WHO says Ebola patient may have travelled to Rwanda

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The World Health Organization (WHO) on Thursday withdrew a report that said an Ebola patient may have entered Rwanda while infected with the disease, acknowledging the possibility that the virus could spread into the country for the first time.

The report was originally written by Uganda’s Health Ministry and published as a routine update on the WHO’s Africa office website. It detailed the case of a Congolese fishmonger who died from Ebola after travelling to Uganda and vomiting several times. The report also said the woman had travelled to the busy city of Goma in the DRC and crossed into neighbouring Rwanda while infected with the disease.

WHO withdraws report

According to a statement from WHO on Thursday, the organisation confirmed two reports had been removed from its website. It said they had been published without the knowledge of WHO headquarters and the information contained in the reports had not been verified.

“Two situation reports… have erroneously included unverified information,” the statement said.

However, the statement didn’t confirm which pieces of information in the reports were unverified, including the possibility that the infected fishmonger may have travelled to Rwanda.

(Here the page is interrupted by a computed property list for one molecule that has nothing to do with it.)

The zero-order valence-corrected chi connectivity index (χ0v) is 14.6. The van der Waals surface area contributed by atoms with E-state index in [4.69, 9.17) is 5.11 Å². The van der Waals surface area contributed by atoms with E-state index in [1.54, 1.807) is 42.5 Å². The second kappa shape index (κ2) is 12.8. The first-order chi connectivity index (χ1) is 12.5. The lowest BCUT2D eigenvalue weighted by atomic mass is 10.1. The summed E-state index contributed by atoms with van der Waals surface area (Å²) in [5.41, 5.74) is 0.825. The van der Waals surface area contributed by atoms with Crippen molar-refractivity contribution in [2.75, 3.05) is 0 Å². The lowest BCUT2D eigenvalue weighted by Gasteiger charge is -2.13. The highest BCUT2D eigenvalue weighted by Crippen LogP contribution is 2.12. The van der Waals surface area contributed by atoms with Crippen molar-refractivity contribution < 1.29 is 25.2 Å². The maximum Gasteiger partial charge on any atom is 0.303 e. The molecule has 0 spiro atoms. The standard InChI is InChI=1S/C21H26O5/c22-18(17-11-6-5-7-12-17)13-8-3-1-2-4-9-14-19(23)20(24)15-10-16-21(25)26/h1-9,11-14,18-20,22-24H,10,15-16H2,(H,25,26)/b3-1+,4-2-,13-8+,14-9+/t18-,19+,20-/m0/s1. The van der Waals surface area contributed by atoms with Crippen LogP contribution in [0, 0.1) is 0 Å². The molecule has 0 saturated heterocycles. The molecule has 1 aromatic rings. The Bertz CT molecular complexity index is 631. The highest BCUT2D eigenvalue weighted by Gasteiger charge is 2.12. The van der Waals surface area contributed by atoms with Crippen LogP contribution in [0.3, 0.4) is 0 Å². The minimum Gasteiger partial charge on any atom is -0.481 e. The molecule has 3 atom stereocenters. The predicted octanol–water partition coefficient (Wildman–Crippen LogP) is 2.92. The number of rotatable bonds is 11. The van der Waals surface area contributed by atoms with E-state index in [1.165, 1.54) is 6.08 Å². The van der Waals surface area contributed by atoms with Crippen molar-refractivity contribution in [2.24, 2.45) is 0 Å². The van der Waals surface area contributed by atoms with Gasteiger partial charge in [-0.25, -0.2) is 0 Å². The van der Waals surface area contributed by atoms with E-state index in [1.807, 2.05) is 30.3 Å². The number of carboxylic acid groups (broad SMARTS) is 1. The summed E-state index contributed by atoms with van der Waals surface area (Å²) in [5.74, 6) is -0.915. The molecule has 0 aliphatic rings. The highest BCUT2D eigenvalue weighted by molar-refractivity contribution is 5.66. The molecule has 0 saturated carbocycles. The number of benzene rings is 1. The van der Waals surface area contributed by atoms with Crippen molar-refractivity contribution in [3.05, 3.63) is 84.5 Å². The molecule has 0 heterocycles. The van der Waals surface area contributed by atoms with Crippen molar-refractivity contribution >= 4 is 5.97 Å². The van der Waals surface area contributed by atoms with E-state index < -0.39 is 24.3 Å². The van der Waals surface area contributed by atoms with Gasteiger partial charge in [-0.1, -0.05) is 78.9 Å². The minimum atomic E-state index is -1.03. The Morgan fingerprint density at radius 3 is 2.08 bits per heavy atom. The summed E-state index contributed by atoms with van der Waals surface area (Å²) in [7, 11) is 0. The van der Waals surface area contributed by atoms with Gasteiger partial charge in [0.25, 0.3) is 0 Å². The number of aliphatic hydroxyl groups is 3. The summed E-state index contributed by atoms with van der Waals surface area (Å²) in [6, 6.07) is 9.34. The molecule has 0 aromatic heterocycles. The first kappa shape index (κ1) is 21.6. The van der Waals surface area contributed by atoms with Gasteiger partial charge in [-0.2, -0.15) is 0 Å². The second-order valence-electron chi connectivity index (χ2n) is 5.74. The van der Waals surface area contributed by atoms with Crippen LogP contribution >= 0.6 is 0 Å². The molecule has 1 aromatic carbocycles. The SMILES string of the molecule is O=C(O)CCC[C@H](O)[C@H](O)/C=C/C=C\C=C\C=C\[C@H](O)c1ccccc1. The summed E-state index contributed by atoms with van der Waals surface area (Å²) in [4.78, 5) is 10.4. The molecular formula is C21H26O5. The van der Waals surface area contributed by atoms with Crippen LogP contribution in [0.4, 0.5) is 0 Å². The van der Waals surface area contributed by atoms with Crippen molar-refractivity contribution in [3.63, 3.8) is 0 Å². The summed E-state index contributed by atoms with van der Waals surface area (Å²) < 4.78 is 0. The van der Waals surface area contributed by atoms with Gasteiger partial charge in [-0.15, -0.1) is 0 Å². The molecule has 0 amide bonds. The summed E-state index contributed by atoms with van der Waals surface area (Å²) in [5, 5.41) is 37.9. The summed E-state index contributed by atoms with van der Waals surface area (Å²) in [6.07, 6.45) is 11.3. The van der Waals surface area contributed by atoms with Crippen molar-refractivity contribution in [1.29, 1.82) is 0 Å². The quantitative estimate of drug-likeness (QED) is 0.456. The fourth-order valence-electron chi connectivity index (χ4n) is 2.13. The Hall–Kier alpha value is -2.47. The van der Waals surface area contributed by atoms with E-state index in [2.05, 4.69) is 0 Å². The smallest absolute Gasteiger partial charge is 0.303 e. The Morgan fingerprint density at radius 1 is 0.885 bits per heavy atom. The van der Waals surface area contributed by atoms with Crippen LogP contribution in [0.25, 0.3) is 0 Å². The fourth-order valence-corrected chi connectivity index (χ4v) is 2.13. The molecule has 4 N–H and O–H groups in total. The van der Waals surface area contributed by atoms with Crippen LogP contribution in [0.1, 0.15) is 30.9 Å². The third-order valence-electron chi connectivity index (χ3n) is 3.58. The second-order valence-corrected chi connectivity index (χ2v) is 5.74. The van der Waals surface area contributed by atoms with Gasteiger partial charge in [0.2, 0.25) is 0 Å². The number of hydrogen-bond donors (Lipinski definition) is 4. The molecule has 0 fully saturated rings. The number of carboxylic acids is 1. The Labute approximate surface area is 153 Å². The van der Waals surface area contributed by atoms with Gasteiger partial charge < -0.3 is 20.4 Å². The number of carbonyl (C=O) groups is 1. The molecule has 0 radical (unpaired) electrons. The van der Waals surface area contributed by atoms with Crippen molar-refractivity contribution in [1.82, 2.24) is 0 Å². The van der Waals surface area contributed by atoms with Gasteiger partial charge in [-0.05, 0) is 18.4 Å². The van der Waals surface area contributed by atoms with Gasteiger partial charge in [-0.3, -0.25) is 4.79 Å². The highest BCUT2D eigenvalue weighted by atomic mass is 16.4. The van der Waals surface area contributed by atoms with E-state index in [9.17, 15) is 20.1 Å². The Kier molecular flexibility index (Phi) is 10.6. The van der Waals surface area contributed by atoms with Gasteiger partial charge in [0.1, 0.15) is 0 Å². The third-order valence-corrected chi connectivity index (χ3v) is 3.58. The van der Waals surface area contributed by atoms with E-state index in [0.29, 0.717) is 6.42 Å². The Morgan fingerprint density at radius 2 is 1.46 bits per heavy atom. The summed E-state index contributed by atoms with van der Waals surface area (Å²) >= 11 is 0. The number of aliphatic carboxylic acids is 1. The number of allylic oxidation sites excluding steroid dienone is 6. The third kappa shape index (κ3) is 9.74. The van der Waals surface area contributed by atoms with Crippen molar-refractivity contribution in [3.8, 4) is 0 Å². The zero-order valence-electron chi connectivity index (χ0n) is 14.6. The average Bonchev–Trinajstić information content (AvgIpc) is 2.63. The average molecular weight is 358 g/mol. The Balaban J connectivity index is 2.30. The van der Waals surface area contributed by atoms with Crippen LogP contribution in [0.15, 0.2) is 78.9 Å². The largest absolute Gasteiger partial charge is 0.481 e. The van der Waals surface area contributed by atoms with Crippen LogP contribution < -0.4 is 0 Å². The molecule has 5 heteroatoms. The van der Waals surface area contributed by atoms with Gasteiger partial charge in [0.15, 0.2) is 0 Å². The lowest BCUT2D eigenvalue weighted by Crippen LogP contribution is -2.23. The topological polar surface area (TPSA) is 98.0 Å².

The report also said that health workers are finding it difficult to track down people the woman may have come into contact with – many of whom refuse to cooperate. The report says many people believe the woman dies from witchcraft or an abortion, providing yet another example of local mistrust in health officials throughout the battle against Ebola.

Featured image: By WHO – Open Clip Arthttp://www.who.int/about/licensing/emblem/en/, Public Domain, https://commons.wikimedia.org/w/index.php?curid=437462

About Aaron Brooks

Aaron Brooks is a UK journalist who wants to cut out the international agendas in news. Spending his early years in both England and Northern Ireland he saw the difference between reality and media coverage at an early age. After graduating from the University of Chester with a BA in journalism, his travels revealed just how large the gap between news and the real world can be. As Editor-in-Chief at East Africa Monitor, it’s his job to provide a balanced view of what’s going on in the region for English-speaking audiences.